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Hi, this is your employer. Can I look at your personal emails please?

One of the first things an employee receives on starting a new job is a personal work email account. Some companies have gone one step further and implemented an internal instant messaging system so that colleagues can communicate with each other without the formalities of an email. The question of whether their employer can monitor and examine their emails and instant messages is not always at the forefront of the employee’s mind as they hit the send button. But it should be.

This issue was considered in the recent European Court of Human Rights case of Barbulescu v Romania 61496/08.

The Applicant was a Romanian national who worked for a private company as an engineer in charge of sales between 2004 and 2007. At his Employer’s request, the Applicant created a Yahoo Messenger account for the purpose of responding to clients’ enquiries.

On 13 July 2007 the Employer advised the Applicant that his Yahoo Messenger communications had been monitored for the preceding eight days to ensure that he was fulfilling his work obligations and not using the messenger system for personal purposes, which would be contrary to the Employer’s policy. The Employer informed the Applicant that the records showed he had been using the messenger system for personal purposes, something the Applicant denied. The Employer then presented the Applicant with a 45 page transcript of the communications (some of which were highly personal messages to his brother and fiancée). The Applicant’s employment was terminated.

The Applicant argued in the Romanian Court of Appeal that the Employer, by monitoring and reading his communications, had breached his Article 8 Convention right relating to respecting his private life.

The Court of Appeal dismissed the appeal, reasserting the point that the monitoring of the Applicant’s communications was the only method of establishing if there had been a disciplinary breach.

The Applicant took his case to the European Court of Human Rights (ECHR) alleging that a member state (Romania) had failed to protect his Article 8 right of respect for his private life by upholding the validity of his Employer’s decision to terminate his contract.

The ECHR agreed with the Applicant that Article 8 was engaged.

However, the ECHR, by majority, went on to determine that the Applicant’s Article 8 rights had not been breached. They held that the member state needed to strike a fair balance between the Applicant’s right to respect for his private life and correspondence and his Employer’s interests in ensuring that the Employee is not wasting time. The ECHR noted that the Court of Appeal in particular attached importance to the fact that the Employer had accessed the Applicant’s Yahoo Messenger account in the belief that it only contained professional messages seeing as though the Applicant had asserted as such.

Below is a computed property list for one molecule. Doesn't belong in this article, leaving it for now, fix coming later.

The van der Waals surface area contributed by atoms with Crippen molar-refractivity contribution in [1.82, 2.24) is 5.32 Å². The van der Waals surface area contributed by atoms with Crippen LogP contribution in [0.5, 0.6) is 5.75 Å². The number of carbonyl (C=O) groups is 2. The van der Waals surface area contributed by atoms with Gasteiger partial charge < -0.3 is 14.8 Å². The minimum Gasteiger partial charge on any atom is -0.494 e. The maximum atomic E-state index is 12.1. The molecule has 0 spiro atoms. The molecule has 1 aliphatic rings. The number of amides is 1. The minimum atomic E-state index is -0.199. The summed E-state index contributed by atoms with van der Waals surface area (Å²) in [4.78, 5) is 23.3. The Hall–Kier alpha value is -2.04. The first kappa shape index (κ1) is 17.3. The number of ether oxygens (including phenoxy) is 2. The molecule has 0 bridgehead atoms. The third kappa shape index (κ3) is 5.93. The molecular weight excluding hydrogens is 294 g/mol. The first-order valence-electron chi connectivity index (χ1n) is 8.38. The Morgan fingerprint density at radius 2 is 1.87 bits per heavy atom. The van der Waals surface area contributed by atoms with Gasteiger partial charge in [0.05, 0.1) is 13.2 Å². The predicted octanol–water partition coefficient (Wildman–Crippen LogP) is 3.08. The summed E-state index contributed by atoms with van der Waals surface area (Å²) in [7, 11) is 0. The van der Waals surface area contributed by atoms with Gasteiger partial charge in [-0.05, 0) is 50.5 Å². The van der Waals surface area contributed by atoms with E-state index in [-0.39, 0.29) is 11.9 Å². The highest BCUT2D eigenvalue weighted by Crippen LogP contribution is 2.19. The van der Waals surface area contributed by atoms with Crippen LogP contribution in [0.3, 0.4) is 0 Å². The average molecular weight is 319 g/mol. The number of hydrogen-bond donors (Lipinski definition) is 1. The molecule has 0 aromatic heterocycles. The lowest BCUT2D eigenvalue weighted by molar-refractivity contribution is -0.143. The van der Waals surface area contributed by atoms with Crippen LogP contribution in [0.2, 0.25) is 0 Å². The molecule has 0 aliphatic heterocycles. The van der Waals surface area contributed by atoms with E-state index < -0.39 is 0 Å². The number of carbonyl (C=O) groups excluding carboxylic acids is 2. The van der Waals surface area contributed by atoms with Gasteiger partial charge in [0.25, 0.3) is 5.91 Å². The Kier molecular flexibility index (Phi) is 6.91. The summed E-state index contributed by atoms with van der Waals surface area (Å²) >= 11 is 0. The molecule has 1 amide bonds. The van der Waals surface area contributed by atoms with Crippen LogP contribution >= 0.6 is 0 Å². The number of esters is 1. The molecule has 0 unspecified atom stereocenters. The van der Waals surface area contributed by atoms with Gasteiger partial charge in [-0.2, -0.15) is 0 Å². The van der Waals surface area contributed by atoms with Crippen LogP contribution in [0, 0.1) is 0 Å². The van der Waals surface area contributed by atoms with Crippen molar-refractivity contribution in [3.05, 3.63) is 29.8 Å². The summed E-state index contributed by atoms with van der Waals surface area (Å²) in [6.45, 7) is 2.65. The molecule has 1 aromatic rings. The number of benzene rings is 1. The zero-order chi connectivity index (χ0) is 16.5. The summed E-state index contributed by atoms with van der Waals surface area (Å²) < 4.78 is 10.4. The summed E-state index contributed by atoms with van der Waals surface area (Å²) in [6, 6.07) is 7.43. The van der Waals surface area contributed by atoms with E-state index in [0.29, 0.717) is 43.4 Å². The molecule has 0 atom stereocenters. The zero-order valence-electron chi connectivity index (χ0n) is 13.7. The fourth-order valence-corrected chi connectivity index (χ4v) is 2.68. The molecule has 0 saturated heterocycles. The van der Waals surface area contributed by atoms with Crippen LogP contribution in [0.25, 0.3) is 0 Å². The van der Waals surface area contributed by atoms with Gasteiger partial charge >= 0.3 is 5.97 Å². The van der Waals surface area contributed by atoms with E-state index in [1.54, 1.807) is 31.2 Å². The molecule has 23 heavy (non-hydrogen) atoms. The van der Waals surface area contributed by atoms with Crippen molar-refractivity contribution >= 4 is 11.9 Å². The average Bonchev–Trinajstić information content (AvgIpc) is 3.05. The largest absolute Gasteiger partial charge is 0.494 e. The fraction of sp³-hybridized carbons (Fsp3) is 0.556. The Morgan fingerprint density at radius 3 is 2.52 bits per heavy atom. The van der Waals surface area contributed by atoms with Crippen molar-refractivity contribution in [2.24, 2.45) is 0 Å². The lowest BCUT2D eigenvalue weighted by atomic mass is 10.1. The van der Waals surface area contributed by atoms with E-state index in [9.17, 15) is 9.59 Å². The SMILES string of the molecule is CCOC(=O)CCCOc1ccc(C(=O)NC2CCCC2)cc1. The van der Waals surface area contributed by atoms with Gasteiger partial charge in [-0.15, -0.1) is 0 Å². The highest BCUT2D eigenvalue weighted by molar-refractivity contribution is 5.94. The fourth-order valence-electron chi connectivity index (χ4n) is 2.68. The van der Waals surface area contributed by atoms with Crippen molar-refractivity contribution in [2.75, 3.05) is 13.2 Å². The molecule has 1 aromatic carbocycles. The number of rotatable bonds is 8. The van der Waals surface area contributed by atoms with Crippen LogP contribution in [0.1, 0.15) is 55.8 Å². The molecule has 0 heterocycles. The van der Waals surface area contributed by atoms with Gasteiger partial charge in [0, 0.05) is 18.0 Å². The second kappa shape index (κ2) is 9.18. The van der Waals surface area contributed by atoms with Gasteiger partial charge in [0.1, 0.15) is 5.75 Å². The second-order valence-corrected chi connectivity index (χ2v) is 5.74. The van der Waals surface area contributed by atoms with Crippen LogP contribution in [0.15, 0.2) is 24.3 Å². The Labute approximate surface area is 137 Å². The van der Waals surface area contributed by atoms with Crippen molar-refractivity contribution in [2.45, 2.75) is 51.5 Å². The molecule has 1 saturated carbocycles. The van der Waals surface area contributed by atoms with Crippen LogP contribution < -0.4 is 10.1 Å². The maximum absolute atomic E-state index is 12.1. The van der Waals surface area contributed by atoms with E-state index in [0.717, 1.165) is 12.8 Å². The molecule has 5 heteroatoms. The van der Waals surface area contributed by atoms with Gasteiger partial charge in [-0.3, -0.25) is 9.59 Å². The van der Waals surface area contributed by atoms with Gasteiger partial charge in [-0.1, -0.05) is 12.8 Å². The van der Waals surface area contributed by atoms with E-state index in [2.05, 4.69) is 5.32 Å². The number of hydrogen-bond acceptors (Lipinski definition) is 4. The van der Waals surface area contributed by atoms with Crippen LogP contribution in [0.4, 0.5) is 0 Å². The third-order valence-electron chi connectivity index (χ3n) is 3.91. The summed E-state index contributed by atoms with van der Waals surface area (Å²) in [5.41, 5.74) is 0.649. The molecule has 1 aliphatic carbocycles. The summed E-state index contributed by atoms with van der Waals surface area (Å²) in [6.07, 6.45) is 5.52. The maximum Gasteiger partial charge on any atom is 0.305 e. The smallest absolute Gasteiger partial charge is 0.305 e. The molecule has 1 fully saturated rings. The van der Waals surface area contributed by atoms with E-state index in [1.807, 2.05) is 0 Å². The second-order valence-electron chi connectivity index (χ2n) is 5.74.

It followed that the domestic courts were correct in deciding that the Employer had acted legitimately by accessing the account as part of the Company disciplinary procedure. With regard to the private nature of some of the messages that were put before the domestic courts, the ECHR held that the domestic courts only relied on them to prove the Applicant’s blatant disciplinary breach of using the Company computer for personal use and were not concerned with the actual content of the communications. They stated further that the Employer had acted with proportionality by only monitoring the Applicant’s communications for a short period (eight days) and by not examining other documents on his computer. The Applicant’s case was dismissed.

What is clear from this decision is that employers should implement a comprehensive Internet usage policy that has specific rules on electronic communication. The policy should be based on proportionality and necessity with the employer employing the least intrusive monitoring method when required.

Coincidentally, The Guardian reported on Monday (11 January 2016) that following strong criticism concerning “surveillance” on staff, The Daily Telegraph will be removing monitoring devices which track when somebody is away from their desk.

If you have any questions in relation to this article or would like any assistance in drafting an appropriate policy please don’t hesitate to contact Sejal Raja at


This briefing is for guidance purposes only. RadcliffesLeBrasseur LLP accepts no responsibility or liability whatsoever for any action taken or not taken in relation to this note and recommends that appropriate legal advice be taken having regard to a client's own particular circumstances.

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